Brokerage Sweep Accounts
Let’s turn our attention from brick and mortar banks to brokerage firms where most people keep their investments they want to grow.
We already know that investments can decline in value so it makes sense there’s no insurance on them (Side note: this doesn’t mean that there’s isn’t insurance at brokerage firms. Brokerage firms carry SIPC insurance. If the brokerage firm goes under then SIPC insurance kicks in to replace your investment holdings).
But what about the cash at those brokerage firms? Are those FDIC insured as well? They are. And actually they may have higher coverage.
Clients of Birchwood Capital keep their investments at Charles Schwab. Each account owns stocks/bonds and also had a bit of cash to for withdrawals, rebalancing, etc. Like most brokerage firms Schwab utilizes a “sweep program.” When you deposit cash into a brokerage account (be that an IRA, Joint Account, or Trust) that cash is swept into a bank. This happens automatically. Once there it earns interest and is covered by that bank’s FDIC insurance.
Better yet, Schwab doesn’t have just one bank that cash gets swept to, it has three. Once cash in an account reaches the FDIC insurance limit for one bank, it starts to fill up a second bank (The exact names of these banks are: Charles Schwab Bank, Charles Schwab Premier Bank, and Charles Schwab Trust Bank).
For example, let’s say you had $600,000 in cash in an individual account: $250,000 would be swept into bank 1, the next $250,000 would be swept into bank 2, and the final $100,000 would be swept into bank 3. Even though the FDIC limit is $250,000 for an individual account, your cash is at 3 different banks so the limit is actually $750,000 in this scenario.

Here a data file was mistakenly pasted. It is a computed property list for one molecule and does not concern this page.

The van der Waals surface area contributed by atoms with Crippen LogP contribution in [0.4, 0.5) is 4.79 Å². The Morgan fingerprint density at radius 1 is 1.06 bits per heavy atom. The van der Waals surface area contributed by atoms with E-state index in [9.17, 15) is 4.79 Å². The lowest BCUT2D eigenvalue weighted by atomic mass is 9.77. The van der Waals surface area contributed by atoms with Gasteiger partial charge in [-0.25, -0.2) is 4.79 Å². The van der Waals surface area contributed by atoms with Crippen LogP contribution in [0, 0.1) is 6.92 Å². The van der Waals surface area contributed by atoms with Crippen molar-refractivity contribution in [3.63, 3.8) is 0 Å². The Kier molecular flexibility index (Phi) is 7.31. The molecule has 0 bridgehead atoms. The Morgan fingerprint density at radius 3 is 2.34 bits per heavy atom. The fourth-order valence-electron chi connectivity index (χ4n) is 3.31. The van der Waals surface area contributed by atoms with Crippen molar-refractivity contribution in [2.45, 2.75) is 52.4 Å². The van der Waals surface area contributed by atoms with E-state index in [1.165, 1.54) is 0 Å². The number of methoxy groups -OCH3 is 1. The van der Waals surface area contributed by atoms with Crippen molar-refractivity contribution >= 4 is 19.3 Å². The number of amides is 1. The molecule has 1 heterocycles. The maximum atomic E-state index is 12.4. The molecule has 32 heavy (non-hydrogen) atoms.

In the case of Jon and Kathy Miller’s Family Trust, if they had a Trust brokerage account at Schwab, their cash would be insured up to $3 million ($1 million insurance x 3 banks).
This is standard practice at brokerage firms, so the capacity for greater FDIC insurance might be larger than what you thought.
Here are your options for maximizing FDIC insurance:
- Re-look at your account ownership. The insurance limits are based on account ownership. Can you open a different account to increase your coverage (like a Joint Account and a Trust Account at the same institution)?
- Put additional excess cash at your brokerage firm. Their sweep program will increase the FDIC coverage.
- Invest cash in short-term treasuries. If you don’t need the money right now, purchasing a treasury security guarantees repayment.
- Open additional accounts at a different bank
Personally, I favor simplicity and try to avoid opening up more accounts at different banks if I can. Instead, I would try to see if there’s a better way to maximize FDIC insurance at my current institutions.